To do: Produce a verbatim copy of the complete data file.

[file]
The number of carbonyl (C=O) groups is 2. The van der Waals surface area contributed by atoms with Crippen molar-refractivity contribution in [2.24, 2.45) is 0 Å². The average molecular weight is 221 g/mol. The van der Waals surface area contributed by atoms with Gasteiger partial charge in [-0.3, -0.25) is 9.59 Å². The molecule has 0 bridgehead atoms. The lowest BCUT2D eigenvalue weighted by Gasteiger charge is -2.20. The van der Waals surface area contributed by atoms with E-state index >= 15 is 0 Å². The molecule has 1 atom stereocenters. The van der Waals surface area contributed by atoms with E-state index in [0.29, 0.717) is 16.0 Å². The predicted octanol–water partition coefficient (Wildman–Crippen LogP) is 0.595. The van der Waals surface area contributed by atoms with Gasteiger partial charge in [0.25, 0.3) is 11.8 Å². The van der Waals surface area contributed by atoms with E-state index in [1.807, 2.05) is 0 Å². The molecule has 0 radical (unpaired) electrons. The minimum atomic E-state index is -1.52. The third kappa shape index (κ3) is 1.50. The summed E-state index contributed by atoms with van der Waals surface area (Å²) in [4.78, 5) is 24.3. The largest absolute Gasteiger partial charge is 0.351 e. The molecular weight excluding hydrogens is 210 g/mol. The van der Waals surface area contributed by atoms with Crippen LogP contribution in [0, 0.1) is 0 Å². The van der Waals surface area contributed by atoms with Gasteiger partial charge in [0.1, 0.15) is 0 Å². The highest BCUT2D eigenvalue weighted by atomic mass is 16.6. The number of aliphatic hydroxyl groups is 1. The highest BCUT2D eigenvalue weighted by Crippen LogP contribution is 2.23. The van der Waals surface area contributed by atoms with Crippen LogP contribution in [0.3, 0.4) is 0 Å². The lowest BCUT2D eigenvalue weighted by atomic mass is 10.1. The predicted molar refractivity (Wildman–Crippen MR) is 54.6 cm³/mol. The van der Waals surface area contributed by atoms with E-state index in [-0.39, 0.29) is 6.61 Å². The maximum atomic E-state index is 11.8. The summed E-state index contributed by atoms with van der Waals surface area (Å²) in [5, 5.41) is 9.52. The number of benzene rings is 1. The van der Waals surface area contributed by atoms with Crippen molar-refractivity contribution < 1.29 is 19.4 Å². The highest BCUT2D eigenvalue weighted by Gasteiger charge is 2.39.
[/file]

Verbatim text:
The number of carbonyl (C=O) groups is 2. The van der Waals surface area contributed by atoms with Crippen molar-refractivity contribution in [2.24, 2.45) is 0 Å². The average molecular weight is 221 g/mol. The van der Waals surface area contributed by atoms with Gasteiger partial charge in [-0.3, -0.25) is 9.59 Å². The molecule has 0 bridgehead atoms. The lowest BCUT2D eigenvalue weighted by Gasteiger charge is -2.20. The van der Waals surface area contributed by atoms with E-state index >= 15 is 0 Å². The molecule has 1 atom stereocenters. The van der Waals surface area contributed by atoms with E-state index in [0.29, 0.717) is 16.0 Å². The predicted octanol–water partition coefficient (Wildman–Crippen LogP) is 0.595. The van der Waals surface area contributed by atoms with Gasteiger partial charge in [0.25, 0.3) is 11.8 Å². The van der Waals surface area contributed by atoms with E-state index in [1.807, 2.05) is 0 Å². The molecule has 0 radical (unpaired) electrons. The minimum atomic E-state index is -1.52. The third kappa shape index (κ3) is 1.50. The summed E-state index contributed by atoms with van der Waals surface area (Å²) in [4.78, 5) is 24.3. The largest absolute Gasteiger partial charge is 0.351 e. The molecular weight excluding hydrogens is 210 g/mol. The van der Waals surface area contributed by atoms with Crippen LogP contribution in [0, 0.1) is 0 Å². The van der Waals surface area contributed by atoms with Gasteiger partial charge in [0.1, 0.15) is 0 Å². The highest BCUT2D eigenvalue weighted by atomic mass is 16.6. The number of aliphatic hydroxyl groups is 1. The highest BCUT2D eigenvalue weighted by Crippen LogP contribution is 2.23. The van der Waals surface area contributed by atoms with Crippen LogP contribution in [0.3, 0.4) is 0 Å². The lowest BCUT2D eigenvalue weighted by atomic mass is 10.1. The predicted molar refractivity (Wildman–Crippen MR) is 54.6 cm³/mol. The van der Waals surface area contributed by atoms with E-state index in [-0.39, 0.29) is 6.61 Å². The maximum atomic E-state index is 11.8. The summed E-state index contributed by atoms with van der Waals surface area (Å²) in [5, 5.41) is 9.52. The number of benzene rings is 1. The van der Waals surface area contributed by atoms with Crippen molar-refractivity contribution < 1.29 is 19.4 Å². The highest BCUT2D eigenvalue weighted by Gasteiger charge is 2.39.